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CBS posts 52% profit drop, slashes dividend 81%

The media giant, which is highly dependent on advertising sales, swings to a loss for the year. Analysts hadn't expected such a dramatic dividend cut, but several say the move makes sense.

February 19, 2009|Meg James

Seeking to preserve cash amid the troubled economy and slowdown in advertising sales, CBS Corp. on Wednesday slashed its dividend payment to investors and reported a 52% drop in net income for the fourth quarter.

Like other media companies that own local TV stations, CBS has been hit hard by the recession, which has crippled two of its biggest buyers of commercial time -- carmakers and dealerships. Revenue to the company's radio and billboard divisions also sank.

For the quarter that ended Dec. 31, the company said net income fell to $136.1 million, or 20 cents a share, compared with $286.2 million, or 42 cents, a year earlier. Revenue was down 6% to $3.5 billion.

CBS derives two-thirds of its revenue from advertising and thus is particularly vulnerable to an economic downturn.

"We are operating in a very difficult environment," CBS Chief Executive Leslie Moonves told analysts in a conference call. He predicted that results would improve in the second half of the year because of the CBS network's resurgence in prime time and locked-in syndication sales of five popular programs, including "Criminal Minds," "Medium" and "Ghost Whisperer."

Nonetheless, the CBS board was not taking chances. It lopped the quarterly dividend to 5 cents a share from 27 cents, effective with the April payment. CBS has paid a generous dividend, giving out $5.5 billion in cash to shareholders during the last three years. The company said it was reducing the dividend so it would have the funds to retire $1.6 billion in loans that are due next year as well as protect the company's credit rating.

The more than 80% dividend cut was twice the amount that Wall Street had been anticipating. But several analysts said the more drastic move made sense -- and signaled the seriousness of the situation.

"CBS is attempting to do all the right things from a credit perspective," said Barclays Capital credit analyst Scott Shiffman. "But we think the company is not out of the woods yet."

Shiffman pointed out that CBS' cash flow would continue to be under pressure. "There is a level of uncertainty about CBS' ability to self-finance its debt maturities. We cannot predict the pace of cash-flow deterioration," he said.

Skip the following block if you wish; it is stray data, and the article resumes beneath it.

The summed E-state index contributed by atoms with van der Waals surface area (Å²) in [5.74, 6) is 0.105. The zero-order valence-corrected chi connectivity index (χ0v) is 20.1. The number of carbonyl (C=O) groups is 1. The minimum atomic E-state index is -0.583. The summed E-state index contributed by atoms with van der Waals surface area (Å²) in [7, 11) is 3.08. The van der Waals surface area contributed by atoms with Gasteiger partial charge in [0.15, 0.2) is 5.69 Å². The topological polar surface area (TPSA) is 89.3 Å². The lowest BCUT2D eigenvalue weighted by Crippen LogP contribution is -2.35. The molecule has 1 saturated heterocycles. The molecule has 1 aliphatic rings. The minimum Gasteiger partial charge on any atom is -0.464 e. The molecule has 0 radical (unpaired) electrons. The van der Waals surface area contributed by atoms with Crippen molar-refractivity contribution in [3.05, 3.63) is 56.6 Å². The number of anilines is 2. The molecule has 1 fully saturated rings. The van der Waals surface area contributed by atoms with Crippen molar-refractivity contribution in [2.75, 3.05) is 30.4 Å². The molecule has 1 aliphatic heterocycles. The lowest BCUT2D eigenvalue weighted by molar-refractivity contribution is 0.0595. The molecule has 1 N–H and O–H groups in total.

Michael Nathanson, media analyst with Sanford C. Bernstein & Co., agreed. "The question that no one can answer is how bad 2009 will be for these guys."

Nathanson said that though CBS' earnings "were pretty bad, we actually thought they were going to be worse."

Apparently, so did investors. CBS stock ticked up 22 cents to $5.13 a share in after-hours trading, after having fallen 12 cents to $5.13 in regular trading. CBS released its results after the markets closed.

For the quarter, operating income for CBS' TV segment fell 40% to $272.2 million. Revenue for the quarter, traditionally the year's strongest, was down 8% to $2.2 billion. In addition to the CBS network and its TV stations, the company boasts the profitable Showtime Networks, which generate cable TV subscription fees.

Radio continues to sing the blues. Operating income declined 56% to $70.5 million on 18% lower revenue of $366.7 million. Operating income for the billboard division, in part because of less-favorable foreign exchange rates, plunged 75% to $35.2 million. Revenue was down 15% to $526.3 million.

Publishing house Simon & Schuster increased its quarterly revenue 1% to $245.1 million. Operating income was off 3% to $26.1 million.

Boosted by its acquisition of Internet media company CNet Networks Inc., revenue for the interactive division nearly quadrupled to $186.3 million. However, the margins weren't as good as the company hoped when it acquired CNet last summer -- just before the retrenchment that also hit online advertising. Operating income for CBS Interactive for the quarter was $28.7 million

For the full year, CBS swung to an $11.67-billion net loss after taking write-downs in the third quarter for the diminished value of its broadcast stations and billboards. CBS generated $13.95 billion in revenue compared with $14.07 billion in 2007.

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meg.james@latimes.com

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